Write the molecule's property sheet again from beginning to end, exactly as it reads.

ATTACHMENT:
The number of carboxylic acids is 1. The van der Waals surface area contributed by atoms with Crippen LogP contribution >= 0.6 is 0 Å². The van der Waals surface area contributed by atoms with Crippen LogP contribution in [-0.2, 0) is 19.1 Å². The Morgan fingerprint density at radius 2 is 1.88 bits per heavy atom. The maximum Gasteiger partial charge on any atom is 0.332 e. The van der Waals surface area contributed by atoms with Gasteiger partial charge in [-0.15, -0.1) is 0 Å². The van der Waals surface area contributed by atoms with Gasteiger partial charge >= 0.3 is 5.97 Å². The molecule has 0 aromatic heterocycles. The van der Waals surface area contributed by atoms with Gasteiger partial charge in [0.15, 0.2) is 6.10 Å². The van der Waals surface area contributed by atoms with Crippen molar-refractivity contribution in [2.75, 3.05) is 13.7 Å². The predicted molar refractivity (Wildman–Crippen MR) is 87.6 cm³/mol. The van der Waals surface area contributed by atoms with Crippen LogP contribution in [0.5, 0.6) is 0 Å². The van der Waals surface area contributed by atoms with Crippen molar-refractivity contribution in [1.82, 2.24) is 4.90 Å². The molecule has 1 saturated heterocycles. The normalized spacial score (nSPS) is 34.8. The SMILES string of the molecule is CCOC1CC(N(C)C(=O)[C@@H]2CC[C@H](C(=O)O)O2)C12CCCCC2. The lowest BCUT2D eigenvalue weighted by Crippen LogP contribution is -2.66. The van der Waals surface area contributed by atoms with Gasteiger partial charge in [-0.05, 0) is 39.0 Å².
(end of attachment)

The number of carboxylic acids is 1. The van der Waals surface area contributed by atoms with Crippen LogP contribution >= 0.6 is 0 Å². The van der Waals surface area contributed by atoms with Crippen LogP contribution in [-0.2, 0) is 19.1 Å². The Morgan fingerprint density at radius 2 is 1.88 bits per heavy atom. The maximum Gasteiger partial charge on any atom is 0.332 e. The van der Waals surface area contributed by atoms with Gasteiger partial charge in [-0.15, -0.1) is 0 Å². The van der Waals surface area contributed by atoms with Gasteiger partial charge >= 0.3 is 5.97 Å². The molecule has 0 aromatic heterocycles. The van der Waals surface area contributed by atoms with Gasteiger partial charge in [0.15, 0.2) is 6.10 Å². The van der Waals surface area contributed by atoms with Crippen molar-refractivity contribution in [2.75, 3.05) is 13.7 Å². The predicted molar refractivity (Wildman–Crippen MR) is 87.6 cm³/mol. The van der Waals surface area contributed by atoms with Crippen LogP contribution in [0.5, 0.6) is 0 Å². The van der Waals surface area contributed by atoms with Crippen molar-refractivity contribution in [1.82, 2.24) is 4.90 Å². The molecule has 1 saturated heterocycles. The normalized spacial score (nSPS) is 34.8. The SMILES string of the molecule is CCOC1CC(N(C)C(=O)[C@@H]2CC[C@H](C(=O)O)O2)C12CCCCC2. The lowest BCUT2D eigenvalue weighted by Crippen LogP contribution is -2.66. The van der Waals surface area contributed by atoms with Gasteiger partial charge in [-0.05, 0) is 39.0 Å².